Aaron Donald ‘at peace’ with potential retirement, but wants to recapture feeling of winning Super Bowl

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Aaron Donald ‘at peace’ with potential retirement, but wants to recapture feeling of winning Super Bowl

Aaron Donald currently stands as the highest-paid interior defensive lineman with an average annual salary that is only destined to balloon.

After pledging he’d return to make a second straight run at a Super Bowl, Donald has yet to sign a deal that matches his market value. Yes, he’s already making the most per year at his position, but it’s not by a wide margin, and there are five edge rushers making more than one of the best defensive players to ever play, regardless of position.

He’s also a newly minted champion, and perfectly content with walking away. It is important to note though, as Donald explained it during an appearance on Brandon Marshall’s “I Am Athlete” podcast, this isn’t some sudden leverage play.

“It ain’t about the money, but it’s a business at the end of the day,” Donald said. “That’s what you’ve got to see. For me, it’s about winning. I don’t want to play football if I can’t win anyway, so I feel like if I got a real opportunity to win another Super Bowl, then it makes sense to play. But again, it’s still a business. We’ve got to handle the business side of things, and if that wasn’t to get handled then, you know, it is what it is type of situation. I’ll be fine regardless.

“But me talking about retirement, that was happening way before we won a Super Bowl. I’ve been saying that since I got into the league that I was going to play eight years and be done. That’s just what I’ve been saying. It just came out and then everybody think that, ‘Oh, he said if he wins a Super Bowl he’s going to retire.’ Nah, I got teammates, coaches, my family who know about this. I said I’m going to play eight years, and I’m going to probably be done playing football.”

Donald reached that eight-year mark in 2021 and posted yet another stellar season, finishing with 12.5 sacks, four forced fumbles, 84 tackles (19 for loss) and 64 quarterback pressures (sixth-most in the league among all defenders, per Next Gen Stats). All of that was good enough for his seventh first-team All-Pro selection, eighth trip to the Pro Bowl and, frankly, a pay raise.

Had Donald not finally reached the mountaintop, this might not be a topic of discussion. Sure, he’s still outperformed his existing contract according to the current market, but it sounds as if that triumph at SoFi Stadium gave him the itch that he might always be stretching to scratch.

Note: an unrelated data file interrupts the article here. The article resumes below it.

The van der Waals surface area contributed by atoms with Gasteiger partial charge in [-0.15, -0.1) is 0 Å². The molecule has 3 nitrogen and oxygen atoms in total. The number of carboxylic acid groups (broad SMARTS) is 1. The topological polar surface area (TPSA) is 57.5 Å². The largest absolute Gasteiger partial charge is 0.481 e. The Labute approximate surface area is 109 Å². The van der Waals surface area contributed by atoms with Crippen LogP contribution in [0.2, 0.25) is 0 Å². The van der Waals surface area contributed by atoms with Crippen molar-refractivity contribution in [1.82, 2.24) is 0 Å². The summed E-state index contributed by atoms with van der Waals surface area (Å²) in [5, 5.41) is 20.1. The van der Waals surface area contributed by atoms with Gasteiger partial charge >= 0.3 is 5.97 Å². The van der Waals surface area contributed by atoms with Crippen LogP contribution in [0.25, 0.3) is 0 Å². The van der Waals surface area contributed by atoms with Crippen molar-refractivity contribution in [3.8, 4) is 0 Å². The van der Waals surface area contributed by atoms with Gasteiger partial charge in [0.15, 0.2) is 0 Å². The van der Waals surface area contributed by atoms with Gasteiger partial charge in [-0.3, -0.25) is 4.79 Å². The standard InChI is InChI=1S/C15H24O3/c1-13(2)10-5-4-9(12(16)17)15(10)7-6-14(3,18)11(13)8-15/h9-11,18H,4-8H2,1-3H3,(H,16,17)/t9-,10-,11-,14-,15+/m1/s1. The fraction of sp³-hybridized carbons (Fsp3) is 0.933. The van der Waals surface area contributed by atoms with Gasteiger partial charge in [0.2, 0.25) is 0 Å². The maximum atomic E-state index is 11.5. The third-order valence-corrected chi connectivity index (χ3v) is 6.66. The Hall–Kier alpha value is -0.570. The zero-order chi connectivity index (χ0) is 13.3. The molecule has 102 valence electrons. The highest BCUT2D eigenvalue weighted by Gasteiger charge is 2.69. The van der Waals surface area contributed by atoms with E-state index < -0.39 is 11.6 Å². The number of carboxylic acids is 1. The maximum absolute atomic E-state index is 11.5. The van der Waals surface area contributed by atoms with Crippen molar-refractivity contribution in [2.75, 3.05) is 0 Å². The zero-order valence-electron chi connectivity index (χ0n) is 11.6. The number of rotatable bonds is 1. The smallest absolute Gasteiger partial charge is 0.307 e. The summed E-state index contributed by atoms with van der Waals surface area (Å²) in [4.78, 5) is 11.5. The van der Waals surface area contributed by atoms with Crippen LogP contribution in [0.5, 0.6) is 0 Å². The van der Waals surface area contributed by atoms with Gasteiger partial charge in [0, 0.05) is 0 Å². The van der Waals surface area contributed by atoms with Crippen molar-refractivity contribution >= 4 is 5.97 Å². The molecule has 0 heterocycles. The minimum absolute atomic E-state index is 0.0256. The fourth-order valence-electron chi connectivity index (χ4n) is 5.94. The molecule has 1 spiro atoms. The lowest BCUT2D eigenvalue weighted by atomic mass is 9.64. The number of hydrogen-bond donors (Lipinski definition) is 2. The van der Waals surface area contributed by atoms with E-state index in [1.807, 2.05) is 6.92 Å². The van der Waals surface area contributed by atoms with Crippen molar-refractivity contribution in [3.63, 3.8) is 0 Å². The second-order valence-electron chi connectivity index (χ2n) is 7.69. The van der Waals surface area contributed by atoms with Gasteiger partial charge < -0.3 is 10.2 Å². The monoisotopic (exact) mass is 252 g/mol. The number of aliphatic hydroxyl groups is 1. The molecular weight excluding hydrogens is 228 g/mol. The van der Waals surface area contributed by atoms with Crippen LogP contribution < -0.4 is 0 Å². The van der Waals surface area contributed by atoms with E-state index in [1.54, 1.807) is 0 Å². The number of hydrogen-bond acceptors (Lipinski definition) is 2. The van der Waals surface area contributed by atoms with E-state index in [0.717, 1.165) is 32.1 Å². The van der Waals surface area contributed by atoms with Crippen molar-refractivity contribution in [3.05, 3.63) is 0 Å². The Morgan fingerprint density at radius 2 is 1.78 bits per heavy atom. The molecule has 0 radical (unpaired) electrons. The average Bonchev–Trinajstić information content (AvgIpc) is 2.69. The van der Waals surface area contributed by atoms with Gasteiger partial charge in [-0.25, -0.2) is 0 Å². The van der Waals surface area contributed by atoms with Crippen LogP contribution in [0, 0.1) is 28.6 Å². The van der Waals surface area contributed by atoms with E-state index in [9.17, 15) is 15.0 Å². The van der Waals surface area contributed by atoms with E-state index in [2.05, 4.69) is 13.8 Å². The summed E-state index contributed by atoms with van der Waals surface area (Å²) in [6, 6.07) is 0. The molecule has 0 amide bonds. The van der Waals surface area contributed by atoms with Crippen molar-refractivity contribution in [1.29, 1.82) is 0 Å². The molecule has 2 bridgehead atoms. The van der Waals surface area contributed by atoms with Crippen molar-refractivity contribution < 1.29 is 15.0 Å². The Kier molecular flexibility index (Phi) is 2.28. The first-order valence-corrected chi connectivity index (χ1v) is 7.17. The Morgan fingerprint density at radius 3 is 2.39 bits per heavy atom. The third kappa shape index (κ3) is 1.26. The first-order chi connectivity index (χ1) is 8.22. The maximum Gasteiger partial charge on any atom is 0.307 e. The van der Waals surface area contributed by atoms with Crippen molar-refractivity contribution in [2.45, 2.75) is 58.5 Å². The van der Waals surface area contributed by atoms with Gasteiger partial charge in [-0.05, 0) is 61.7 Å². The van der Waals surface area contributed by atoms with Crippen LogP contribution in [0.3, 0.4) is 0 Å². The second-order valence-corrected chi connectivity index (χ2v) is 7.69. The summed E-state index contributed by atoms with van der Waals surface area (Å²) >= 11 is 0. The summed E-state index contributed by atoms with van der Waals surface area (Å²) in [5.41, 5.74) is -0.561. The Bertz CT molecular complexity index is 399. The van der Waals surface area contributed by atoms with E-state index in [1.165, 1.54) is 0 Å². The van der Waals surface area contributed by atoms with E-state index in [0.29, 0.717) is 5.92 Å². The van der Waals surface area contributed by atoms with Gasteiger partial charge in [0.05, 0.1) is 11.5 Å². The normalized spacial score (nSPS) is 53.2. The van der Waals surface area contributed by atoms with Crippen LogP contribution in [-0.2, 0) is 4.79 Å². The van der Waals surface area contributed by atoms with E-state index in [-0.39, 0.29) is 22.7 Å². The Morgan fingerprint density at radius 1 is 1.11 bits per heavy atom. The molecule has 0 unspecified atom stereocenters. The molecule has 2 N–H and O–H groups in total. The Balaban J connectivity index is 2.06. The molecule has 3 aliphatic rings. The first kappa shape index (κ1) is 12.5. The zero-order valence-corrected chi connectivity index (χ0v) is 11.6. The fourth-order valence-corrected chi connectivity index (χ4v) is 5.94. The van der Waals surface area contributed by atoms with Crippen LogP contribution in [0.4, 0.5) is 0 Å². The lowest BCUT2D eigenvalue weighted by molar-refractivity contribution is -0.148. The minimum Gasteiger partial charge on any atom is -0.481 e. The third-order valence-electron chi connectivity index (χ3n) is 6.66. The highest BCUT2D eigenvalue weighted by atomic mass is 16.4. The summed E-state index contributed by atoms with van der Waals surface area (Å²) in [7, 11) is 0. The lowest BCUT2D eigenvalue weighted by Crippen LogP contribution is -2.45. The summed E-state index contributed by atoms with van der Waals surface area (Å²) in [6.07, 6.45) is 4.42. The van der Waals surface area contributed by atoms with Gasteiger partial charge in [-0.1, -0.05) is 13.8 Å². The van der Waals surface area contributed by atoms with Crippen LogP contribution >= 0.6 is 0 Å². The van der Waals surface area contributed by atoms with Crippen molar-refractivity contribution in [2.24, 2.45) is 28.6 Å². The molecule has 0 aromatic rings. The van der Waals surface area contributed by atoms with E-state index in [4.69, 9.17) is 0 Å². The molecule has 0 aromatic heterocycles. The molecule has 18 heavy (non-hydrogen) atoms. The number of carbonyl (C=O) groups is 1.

“Winning a Super Bowl, you get kind of a little addicted to it,” Donald told Marshall, former cornerback Adam Jones and former running back LeSean McCoy. “I ain’t going to lie. I want to feel that again. That experience is like none other. If I was to play, it’s just to win another Super Bowl, but at the end of the day, it’s still a business and it got to make sense to me and my family.”

Should the business side of matters break down, Donald made it known he’s fine with walking away, forgoing the $14.25 million in money he’s set to make in base salary ($9.25 million) and a roster bonus ($5 million) in 2022. That’s the number that’s simply too low, and Donald told Marshall, McCoy and Jones he’s “at peace” with leaving football.

Still, the allure of pursuing glory catches many in its grasp. The only feeling better than finally winning it all is doing it again (and again, and again, and again, if you’re a certain wearer of No. 12).

“Once you’re actually in that moment, it’s different. It’s different,” Donald said. … “There’s no other feeling like it. When I talk about me saying I’d be done in eight years, but then you experience something like that, it’s like, I want to do whatever I can to experience that again. Now I see why Tom Brady can play this game for so long, because this guy won seven of these.”

It’s likely going to cost the Rams north of $30 million per year to get Donald to come back on a term shorter than his most recent extension signed in 2018 for six years. Yes, one of the greatest to ever play the game is worth $30 million per year. Just run back the tape of Super Bowl LVI to find your proof.

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